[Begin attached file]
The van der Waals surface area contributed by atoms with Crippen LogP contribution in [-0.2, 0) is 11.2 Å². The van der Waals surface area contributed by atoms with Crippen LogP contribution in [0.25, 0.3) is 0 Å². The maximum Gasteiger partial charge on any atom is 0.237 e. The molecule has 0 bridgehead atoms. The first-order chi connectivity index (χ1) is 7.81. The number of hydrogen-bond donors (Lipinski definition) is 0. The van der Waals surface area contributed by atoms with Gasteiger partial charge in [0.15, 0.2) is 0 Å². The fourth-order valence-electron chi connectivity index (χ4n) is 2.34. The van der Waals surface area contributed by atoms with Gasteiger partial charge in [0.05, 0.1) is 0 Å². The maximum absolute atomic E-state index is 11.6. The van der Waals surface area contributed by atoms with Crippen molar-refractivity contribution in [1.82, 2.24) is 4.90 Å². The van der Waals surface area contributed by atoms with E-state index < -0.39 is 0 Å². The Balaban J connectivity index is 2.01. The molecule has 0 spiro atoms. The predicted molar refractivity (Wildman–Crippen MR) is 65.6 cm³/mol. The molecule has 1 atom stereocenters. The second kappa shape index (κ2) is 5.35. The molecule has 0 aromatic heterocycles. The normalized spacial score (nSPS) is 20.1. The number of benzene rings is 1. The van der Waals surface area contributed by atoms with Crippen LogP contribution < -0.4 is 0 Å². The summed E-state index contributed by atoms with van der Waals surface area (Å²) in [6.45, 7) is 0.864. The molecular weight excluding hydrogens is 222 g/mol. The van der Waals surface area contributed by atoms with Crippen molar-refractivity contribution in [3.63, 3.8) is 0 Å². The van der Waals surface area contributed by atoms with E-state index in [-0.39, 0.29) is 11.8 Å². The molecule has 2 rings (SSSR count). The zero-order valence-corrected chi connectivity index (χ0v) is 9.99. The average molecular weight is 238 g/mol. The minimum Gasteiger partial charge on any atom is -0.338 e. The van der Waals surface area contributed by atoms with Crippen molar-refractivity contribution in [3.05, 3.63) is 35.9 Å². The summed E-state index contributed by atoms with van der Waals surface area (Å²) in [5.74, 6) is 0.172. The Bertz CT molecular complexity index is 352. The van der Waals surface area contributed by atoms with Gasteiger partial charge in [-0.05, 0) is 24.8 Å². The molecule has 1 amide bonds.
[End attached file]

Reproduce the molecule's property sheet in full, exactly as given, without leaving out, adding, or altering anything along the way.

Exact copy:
The van der Waals surface area contributed by atoms with Crippen LogP contribution in [-0.2, 0) is 11.2 Å². The van der Waals surface area contributed by atoms with Crippen LogP contribution in [0.25, 0.3) is 0 Å². The maximum Gasteiger partial charge on any atom is 0.237 e. The molecule has 0 bridgehead atoms. The first-order chi connectivity index (χ1) is 7.81. The number of hydrogen-bond donors (Lipinski definition) is 0. The van der Waals surface area contributed by atoms with Gasteiger partial charge in [0.15, 0.2) is 0 Å². The fourth-order valence-electron chi connectivity index (χ4n) is 2.34. The van der Waals surface area contributed by atoms with Gasteiger partial charge in [0.05, 0.1) is 0 Å². The maximum absolute atomic E-state index is 11.6. The van der Waals surface area contributed by atoms with Crippen molar-refractivity contribution in [1.82, 2.24) is 4.90 Å². The van der Waals surface area contributed by atoms with E-state index < -0.39 is 0 Å². The Balaban J connectivity index is 2.01. The molecule has 0 spiro atoms. The predicted molar refractivity (Wildman–Crippen MR) is 65.6 cm³/mol. The molecule has 1 atom stereocenters. The second kappa shape index (κ2) is 5.35. The molecule has 0 aromatic heterocycles. The normalized spacial score (nSPS) is 20.1. The number of benzene rings is 1. The van der Waals surface area contributed by atoms with Crippen LogP contribution < -0.4 is 0 Å². The summed E-state index contributed by atoms with van der Waals surface area (Å²) in [6.45, 7) is 0.864. The molecular weight excluding hydrogens is 222 g/mol. The van der Waals surface area contributed by atoms with Crippen molar-refractivity contribution in [3.63, 3.8) is 0 Å². The van der Waals surface area contributed by atoms with E-state index in [-0.39, 0.29) is 11.8 Å². The molecule has 2 rings (SSSR count). The zero-order valence-corrected chi connectivity index (χ0v) is 9.99. The average molecular weight is 238 g/mol. The minimum Gasteiger partial charge on any atom is -0.338 e. The van der Waals surface area contributed by atoms with Crippen molar-refractivity contribution in [3.05, 3.63) is 35.9 Å². The summed E-state index contributed by atoms with van der Waals surface area (Å²) in [5.74, 6) is 0.172. The Bertz CT molecular complexity index is 352. The van der Waals surface area contributed by atoms with Gasteiger partial charge in [-0.05, 0) is 24.8 Å². The molecule has 1 amide bonds.